Advertising has been an essential, if sometimes annoying, part of mass media for decades. The digital age has created a lot of new ways for business owners to target consumers with ads. However, with the creation of ad blocker technology, websites and advertisers have been engaged in a battle to make sure their ads get shown. This problem even affects Facebook, but Facebook is fighting back in multiple, innovative ways.
In an announcement earlier this week, Facebook announced multiple changes to their platform to address ad blocking tools, as well as address the underlying reasons that many people want to use ad blockers in the first place.
“As more and more content has shifted to the internet, online experiences have improved dramatically, becoming more immersive and intuitive,” wrote Andrew Bosworth on Facebook’s blog. “But many digital ads haven’t kept up. We’ve all experienced a lot of bad ads: ads that obscure the content we’re trying to read, ads that slow download times or ads that try to sell us things we have no interest in buying. Bad ads are disruptive and a waste of our time.”
Facebook is using a two pronged attack to protect their ad revenue. Primarily, they are using new technology to counter the efforts of ad blockers. They are also adding several new features for Facebook users so they have more control over what ads they see when they’re on Facebook.
To be fair, Facebook would say they are more focused on creating better user experiences than they are on thwarting ad blockers. However, ad blockers are a more immediate threat since this is already costing Facebook money. Facebook plans to mask the traffic patterns they use for ad content, so it’s more difficult for ad blockers to stop ads from being shown. This means that the ad blocker would need to look at the content contextually to figure out if it’s an ad. This would be hard to do, costly to implement, and not entirely reliable, so it makes ad blocking ineffective.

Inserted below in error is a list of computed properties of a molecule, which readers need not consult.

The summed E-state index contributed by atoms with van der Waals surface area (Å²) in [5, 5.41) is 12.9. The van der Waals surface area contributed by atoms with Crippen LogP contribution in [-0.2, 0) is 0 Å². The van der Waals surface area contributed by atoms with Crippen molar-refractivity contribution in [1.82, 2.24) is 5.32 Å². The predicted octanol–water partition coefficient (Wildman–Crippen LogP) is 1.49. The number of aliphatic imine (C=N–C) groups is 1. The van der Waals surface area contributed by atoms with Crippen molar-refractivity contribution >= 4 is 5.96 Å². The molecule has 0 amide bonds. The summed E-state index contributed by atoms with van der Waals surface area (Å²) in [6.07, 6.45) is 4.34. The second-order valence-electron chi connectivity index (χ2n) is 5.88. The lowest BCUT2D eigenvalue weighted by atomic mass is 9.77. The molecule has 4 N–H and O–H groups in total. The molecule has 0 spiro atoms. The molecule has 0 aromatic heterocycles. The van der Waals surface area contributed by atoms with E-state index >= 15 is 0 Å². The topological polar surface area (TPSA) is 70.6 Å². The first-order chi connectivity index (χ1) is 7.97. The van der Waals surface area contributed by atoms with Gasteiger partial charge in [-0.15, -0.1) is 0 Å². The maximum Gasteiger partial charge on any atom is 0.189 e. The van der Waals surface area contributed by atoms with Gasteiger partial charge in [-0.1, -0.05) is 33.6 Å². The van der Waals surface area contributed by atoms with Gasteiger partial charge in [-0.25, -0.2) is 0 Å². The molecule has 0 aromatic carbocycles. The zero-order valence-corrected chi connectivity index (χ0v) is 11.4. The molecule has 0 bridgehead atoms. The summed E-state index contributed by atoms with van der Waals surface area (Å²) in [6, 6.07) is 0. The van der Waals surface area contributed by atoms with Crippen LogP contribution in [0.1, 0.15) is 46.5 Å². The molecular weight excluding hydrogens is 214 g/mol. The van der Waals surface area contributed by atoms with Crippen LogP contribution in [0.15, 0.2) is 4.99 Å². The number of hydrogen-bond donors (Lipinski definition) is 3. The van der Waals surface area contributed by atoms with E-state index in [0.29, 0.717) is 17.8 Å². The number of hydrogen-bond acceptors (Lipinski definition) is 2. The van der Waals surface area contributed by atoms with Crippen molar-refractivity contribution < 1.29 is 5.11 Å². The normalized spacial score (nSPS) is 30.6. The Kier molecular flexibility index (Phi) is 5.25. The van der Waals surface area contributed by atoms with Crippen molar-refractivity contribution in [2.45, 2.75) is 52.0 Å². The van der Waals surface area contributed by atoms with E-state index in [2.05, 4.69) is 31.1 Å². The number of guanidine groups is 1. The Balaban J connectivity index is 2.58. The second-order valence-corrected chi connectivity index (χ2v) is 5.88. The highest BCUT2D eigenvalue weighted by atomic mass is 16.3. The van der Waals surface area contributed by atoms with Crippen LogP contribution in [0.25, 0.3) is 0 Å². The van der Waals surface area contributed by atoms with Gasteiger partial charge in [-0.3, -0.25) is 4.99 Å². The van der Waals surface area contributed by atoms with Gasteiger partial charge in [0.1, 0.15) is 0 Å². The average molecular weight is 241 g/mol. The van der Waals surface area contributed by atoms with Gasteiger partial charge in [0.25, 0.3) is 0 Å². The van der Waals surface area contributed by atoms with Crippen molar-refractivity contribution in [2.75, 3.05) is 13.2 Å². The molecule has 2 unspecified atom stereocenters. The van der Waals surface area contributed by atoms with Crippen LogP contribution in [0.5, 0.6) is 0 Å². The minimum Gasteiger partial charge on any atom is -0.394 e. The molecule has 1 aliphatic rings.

This tactic of blocking ad blockers is something that other websites and ad networks will want to pay close attention to. Other solutions to the ad blocker challenge have been heavy handed or shady. Some websites won’t work at all if an ad blocker is detected (which is counterproductive because the user is more likely to bypass that site entirely than they are to remove the ad blocker).
And Google has addressed the issue by paying ad blockers to allow their ads to come through. Facebook’s low-key solution to ad blocking doesn’t inconvenience consumers and doesn’t resort to paying ransom. If this works, it’s something other ad networks will want to work on.
Another thing Facebook is doing, that will hopefully become industry standard, is give consumers more control over the kind of ads they see. Improving the ad experience will diminish the need for ad blockers. As Facebook stated earlier, when people are shown the right ads at the right time, it all works out pretty well.
Here’s how they explained their efforts, “With today’s announcement, we’re building on these efforts by making ad preferences easier to use, so you can stop seeing certain types of ads. If you don’t want to see ads about a certain interest like travel or cats, you can remove the interest from your ad preferences. We also heard that people want to be able to stop seeing ads from businesses or organizations who have added them to their customer lists, and so we are adding tools that allow people to do this.”
In the end, this is good news for the business owners and marketers who use Facebook to reach their target audiences. Ad blockers prevent messages from reaching their intended target. These changes by Facebook should ensure the platform remains useful for advertising for a while longer.
For more recent news about social media marketing, read this article on Facebook and LinkedIn plans for video content.